Wednesday, September 20, 2006

Going to church without getting angry -- revisited

Just some thoughts for a certain someone who is struggling with anger in relationship to the church. (And, no, C., none of this is about you.)

I think I've actually made some progress in this area over the past year. One thing I pondered was why I go to church in the first place. None of my primary reasons for being part of a church (fellowship, accountability, and ministry) require that everyone (or even anyone) have the precise same beliefs that I have. As long as I'm finding common ground with the official theologians of the denomination, I figure there's room for diversity in the local congregation. I also pondered some specific strategies for going to church without getting angry. But I think the thing that has helped the most is realizing that it really is God's church, not mine. He hasn't commissioned me to fix the church. The leadership of the church isn't looking to me for advice or guidance. I will not be held responsible when the doors close at the church where I'm a member.

There are almost unlimited ministry opportunities in the church. There are hurting people there who are searching for healing. There are discouraged people looking for hope. There are lonely people looking for friendship. There are hungry people looking for spiritual nurture. Every week these people gather in the church. How many go away disappointed by what happens there? Some of them may even go away angry and wonder if they can keep coming week after week for no more than they're getting out of it. They need someone who will listen to them and offer them words of encouragement. In Exodus chapter 4 the Lord asked Moses what he had in his hand. The answer was a staff. Moses did great things with that staff. Even when it seems I have far too little influence, there's always something in my hand that can be used to minister to hurting people.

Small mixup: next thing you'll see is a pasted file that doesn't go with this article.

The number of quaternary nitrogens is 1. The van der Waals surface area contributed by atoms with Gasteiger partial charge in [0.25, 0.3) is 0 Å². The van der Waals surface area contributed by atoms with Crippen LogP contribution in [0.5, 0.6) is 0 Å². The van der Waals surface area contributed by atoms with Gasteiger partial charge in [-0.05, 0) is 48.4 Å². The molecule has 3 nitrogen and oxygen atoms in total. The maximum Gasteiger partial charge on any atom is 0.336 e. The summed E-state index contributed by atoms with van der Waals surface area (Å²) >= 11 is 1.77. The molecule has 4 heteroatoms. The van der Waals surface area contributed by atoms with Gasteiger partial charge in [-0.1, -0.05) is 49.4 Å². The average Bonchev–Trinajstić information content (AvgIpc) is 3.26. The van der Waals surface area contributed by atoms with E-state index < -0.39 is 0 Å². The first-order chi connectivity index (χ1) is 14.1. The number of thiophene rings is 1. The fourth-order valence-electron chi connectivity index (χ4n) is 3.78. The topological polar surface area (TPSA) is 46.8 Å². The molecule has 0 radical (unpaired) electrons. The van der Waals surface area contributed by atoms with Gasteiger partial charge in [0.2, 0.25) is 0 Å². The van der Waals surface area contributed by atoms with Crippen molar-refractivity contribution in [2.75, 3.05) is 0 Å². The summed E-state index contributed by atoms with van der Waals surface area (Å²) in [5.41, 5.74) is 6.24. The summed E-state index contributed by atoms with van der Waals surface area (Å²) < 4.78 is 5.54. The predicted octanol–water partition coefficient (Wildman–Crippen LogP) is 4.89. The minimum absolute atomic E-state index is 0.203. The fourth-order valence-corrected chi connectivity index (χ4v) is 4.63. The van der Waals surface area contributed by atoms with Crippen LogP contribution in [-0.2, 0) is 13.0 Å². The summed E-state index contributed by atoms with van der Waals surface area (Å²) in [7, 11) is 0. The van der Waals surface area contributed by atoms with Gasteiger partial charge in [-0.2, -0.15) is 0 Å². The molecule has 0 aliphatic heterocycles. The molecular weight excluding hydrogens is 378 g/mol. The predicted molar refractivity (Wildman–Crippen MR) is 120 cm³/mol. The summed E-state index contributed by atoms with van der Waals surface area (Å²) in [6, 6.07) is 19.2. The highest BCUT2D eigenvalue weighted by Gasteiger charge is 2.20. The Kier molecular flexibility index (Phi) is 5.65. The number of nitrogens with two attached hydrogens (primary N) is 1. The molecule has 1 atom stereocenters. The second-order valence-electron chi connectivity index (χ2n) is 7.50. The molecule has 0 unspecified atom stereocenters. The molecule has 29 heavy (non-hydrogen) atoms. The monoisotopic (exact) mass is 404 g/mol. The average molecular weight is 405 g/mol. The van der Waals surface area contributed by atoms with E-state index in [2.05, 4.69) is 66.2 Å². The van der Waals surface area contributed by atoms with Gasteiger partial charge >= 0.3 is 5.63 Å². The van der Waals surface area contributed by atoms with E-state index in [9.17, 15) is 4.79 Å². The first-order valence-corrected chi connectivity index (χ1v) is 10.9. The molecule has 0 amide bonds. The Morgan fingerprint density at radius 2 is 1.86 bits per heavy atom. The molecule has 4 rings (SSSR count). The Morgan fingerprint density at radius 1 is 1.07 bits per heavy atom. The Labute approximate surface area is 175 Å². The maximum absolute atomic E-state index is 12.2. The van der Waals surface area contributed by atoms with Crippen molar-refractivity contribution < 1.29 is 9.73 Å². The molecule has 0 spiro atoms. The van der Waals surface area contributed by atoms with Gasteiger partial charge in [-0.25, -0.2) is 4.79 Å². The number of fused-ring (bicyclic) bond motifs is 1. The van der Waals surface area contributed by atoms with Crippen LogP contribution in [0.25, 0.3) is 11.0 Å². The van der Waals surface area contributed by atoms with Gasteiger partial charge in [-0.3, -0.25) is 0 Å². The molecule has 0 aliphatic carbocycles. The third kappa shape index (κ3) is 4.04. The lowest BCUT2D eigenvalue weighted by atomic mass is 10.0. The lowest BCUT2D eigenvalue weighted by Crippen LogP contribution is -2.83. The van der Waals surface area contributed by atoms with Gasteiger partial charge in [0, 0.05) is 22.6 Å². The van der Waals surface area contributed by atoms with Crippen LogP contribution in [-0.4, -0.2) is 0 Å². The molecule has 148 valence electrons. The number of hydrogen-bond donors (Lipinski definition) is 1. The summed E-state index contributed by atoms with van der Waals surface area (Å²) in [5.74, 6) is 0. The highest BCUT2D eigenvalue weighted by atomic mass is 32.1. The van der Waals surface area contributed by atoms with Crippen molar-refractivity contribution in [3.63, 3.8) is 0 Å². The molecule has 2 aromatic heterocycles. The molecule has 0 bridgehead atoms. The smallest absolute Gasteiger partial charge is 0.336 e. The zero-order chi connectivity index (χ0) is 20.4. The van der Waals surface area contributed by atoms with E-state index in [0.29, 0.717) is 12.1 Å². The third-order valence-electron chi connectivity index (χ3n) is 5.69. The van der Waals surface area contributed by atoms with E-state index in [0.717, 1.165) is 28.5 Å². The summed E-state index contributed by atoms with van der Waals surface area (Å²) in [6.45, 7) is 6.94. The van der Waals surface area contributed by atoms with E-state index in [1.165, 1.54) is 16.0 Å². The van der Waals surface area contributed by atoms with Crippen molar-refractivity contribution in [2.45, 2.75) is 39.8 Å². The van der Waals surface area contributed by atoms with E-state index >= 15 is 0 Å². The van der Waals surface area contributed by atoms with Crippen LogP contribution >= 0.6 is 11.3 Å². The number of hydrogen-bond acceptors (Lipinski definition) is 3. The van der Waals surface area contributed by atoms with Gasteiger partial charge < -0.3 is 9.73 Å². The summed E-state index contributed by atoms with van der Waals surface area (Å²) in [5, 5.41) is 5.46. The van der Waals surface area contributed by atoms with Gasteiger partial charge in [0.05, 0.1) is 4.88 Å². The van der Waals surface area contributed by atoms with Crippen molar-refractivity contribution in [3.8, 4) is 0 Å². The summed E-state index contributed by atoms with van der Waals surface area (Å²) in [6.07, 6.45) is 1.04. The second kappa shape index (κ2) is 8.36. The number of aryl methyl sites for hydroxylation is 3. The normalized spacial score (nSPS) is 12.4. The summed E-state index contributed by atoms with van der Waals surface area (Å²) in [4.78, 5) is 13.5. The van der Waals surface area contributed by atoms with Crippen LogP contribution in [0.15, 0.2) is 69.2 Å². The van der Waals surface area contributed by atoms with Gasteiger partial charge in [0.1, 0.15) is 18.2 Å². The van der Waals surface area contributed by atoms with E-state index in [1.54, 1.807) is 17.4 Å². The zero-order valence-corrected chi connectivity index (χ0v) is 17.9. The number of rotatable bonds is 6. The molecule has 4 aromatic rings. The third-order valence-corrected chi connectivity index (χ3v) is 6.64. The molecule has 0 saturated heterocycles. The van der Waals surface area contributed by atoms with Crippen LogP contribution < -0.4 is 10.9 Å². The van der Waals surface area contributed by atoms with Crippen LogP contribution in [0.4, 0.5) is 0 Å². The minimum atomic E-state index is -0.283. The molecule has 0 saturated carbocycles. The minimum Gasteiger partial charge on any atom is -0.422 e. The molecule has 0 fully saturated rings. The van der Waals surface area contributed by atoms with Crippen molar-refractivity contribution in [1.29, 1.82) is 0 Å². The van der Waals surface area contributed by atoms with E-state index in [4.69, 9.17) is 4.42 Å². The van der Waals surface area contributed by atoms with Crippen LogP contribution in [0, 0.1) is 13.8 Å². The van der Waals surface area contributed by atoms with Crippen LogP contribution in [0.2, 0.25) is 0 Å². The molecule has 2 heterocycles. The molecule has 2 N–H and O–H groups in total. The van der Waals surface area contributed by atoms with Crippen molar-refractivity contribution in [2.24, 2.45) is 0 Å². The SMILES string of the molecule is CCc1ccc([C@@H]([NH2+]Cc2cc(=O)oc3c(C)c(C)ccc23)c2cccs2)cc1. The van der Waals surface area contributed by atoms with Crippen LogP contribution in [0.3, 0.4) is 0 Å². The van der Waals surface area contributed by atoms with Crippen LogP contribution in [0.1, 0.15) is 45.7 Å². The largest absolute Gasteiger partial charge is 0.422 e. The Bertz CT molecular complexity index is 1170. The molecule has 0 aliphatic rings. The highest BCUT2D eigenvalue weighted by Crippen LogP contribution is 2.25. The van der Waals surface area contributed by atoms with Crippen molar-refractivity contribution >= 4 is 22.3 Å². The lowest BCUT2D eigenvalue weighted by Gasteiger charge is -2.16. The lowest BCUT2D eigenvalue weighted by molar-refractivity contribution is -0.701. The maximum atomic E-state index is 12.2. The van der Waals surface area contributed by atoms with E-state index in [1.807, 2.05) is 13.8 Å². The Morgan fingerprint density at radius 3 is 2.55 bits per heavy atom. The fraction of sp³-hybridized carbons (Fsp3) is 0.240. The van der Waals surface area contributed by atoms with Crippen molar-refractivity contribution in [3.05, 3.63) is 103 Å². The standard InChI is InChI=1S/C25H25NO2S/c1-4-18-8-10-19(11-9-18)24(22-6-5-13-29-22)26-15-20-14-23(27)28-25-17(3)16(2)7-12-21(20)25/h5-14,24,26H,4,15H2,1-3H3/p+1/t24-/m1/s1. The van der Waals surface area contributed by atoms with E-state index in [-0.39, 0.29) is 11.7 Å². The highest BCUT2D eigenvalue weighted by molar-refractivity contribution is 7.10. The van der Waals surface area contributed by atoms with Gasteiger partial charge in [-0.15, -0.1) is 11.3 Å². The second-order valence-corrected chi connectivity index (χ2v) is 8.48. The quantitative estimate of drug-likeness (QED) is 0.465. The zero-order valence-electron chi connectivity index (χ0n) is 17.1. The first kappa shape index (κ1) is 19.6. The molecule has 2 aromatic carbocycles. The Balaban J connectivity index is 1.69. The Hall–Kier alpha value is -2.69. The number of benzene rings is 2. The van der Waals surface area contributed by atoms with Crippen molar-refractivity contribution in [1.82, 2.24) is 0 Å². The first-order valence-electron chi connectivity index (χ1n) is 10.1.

The church is full of imperfect people with various goals and purposes, noble and not-so-noble. Some of those not-so-noble goals cause pain. Which translates into more ministry opportunities.

The humbling part is that I am one of the imperfect people. My goals and purposes are not always so noble as I wish they were. I cause pain, sometimes without even realizing it, other times knowing it's happening but powerless to stop it. It's in the rough-and-tumble of church life that I can find both good examples to emulate and bad examples that help me know what to seek to eliminate from my own life. At my best, I'm a missionary bringing the culture of the kingdom of God into a place that claims to know it well but barely recognizes the real thing. At my worst, I need to hear the message of grace and forgiveness and an invitation to do better.